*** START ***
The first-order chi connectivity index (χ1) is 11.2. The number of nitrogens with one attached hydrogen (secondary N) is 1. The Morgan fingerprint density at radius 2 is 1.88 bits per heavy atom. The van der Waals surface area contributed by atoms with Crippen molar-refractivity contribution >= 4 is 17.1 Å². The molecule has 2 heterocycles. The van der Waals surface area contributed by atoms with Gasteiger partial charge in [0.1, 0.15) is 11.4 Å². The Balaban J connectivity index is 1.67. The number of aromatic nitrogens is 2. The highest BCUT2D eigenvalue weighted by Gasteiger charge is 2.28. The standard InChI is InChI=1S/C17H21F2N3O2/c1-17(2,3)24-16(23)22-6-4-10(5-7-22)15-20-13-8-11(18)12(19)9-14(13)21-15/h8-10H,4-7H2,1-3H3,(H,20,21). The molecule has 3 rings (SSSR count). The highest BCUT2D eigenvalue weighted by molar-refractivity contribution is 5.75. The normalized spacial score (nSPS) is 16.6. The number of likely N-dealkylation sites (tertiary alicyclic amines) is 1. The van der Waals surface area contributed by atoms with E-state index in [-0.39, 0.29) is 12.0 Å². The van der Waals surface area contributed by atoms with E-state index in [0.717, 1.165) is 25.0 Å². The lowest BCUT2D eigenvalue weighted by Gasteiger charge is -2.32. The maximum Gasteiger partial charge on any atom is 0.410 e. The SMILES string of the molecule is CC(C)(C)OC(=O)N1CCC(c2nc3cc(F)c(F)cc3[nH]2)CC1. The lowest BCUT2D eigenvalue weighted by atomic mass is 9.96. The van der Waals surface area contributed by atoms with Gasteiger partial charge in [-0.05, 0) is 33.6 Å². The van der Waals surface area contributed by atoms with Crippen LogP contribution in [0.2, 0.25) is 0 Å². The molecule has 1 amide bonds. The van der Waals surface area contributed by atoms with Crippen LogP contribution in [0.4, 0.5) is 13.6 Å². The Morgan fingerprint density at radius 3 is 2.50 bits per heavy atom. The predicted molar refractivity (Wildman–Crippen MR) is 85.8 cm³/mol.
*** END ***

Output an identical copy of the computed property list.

The first-order chi connectivity index (χ1) is 11.2. The number of nitrogens with one attached hydrogen (secondary N) is 1. The Morgan fingerprint density at radius 2 is 1.88 bits per heavy atom. The van der Waals surface area contributed by atoms with Crippen molar-refractivity contribution >= 4 is 17.1 Å². The molecule has 2 heterocycles. The van der Waals surface area contributed by atoms with Gasteiger partial charge in [0.1, 0.15) is 11.4 Å². The Balaban J connectivity index is 1.67. The number of aromatic nitrogens is 2. The highest BCUT2D eigenvalue weighted by Gasteiger charge is 2.28. The standard InChI is InChI=1S/C17H21F2N3O2/c1-17(2,3)24-16(23)22-6-4-10(5-7-22)15-20-13-8-11(18)12(19)9-14(13)21-15/h8-10H,4-7H2,1-3H3,(H,20,21). The molecule has 3 rings (SSSR count). The highest BCUT2D eigenvalue weighted by molar-refractivity contribution is 5.75. The normalized spacial score (nSPS) is 16.6. The number of likely N-dealkylation sites (tertiary alicyclic amines) is 1. The van der Waals surface area contributed by atoms with E-state index in [-0.39, 0.29) is 12.0 Å². The van der Waals surface area contributed by atoms with E-state index in [0.717, 1.165) is 25.0 Å². The lowest BCUT2D eigenvalue weighted by Gasteiger charge is -2.32. The maximum Gasteiger partial charge on any atom is 0.410 e. The SMILES string of the molecule is CC(C)(C)OC(=O)N1CCC(c2nc3cc(F)c(F)cc3[nH]2)CC1. The lowest BCUT2D eigenvalue weighted by atomic mass is 9.96. The van der Waals surface area contributed by atoms with Gasteiger partial charge in [-0.05, 0) is 33.6 Å². The van der Waals surface area contributed by atoms with Crippen LogP contribution in [0.2, 0.25) is 0 Å². The molecule has 1 amide bonds. The van der Waals surface area contributed by atoms with Crippen LogP contribution in [0.4, 0.5) is 13.6 Å². The Morgan fingerprint density at radius 3 is 2.50 bits per heavy atom. The predicted molar refractivity (Wildman–Crippen MR) is 85.8 cm³/mol.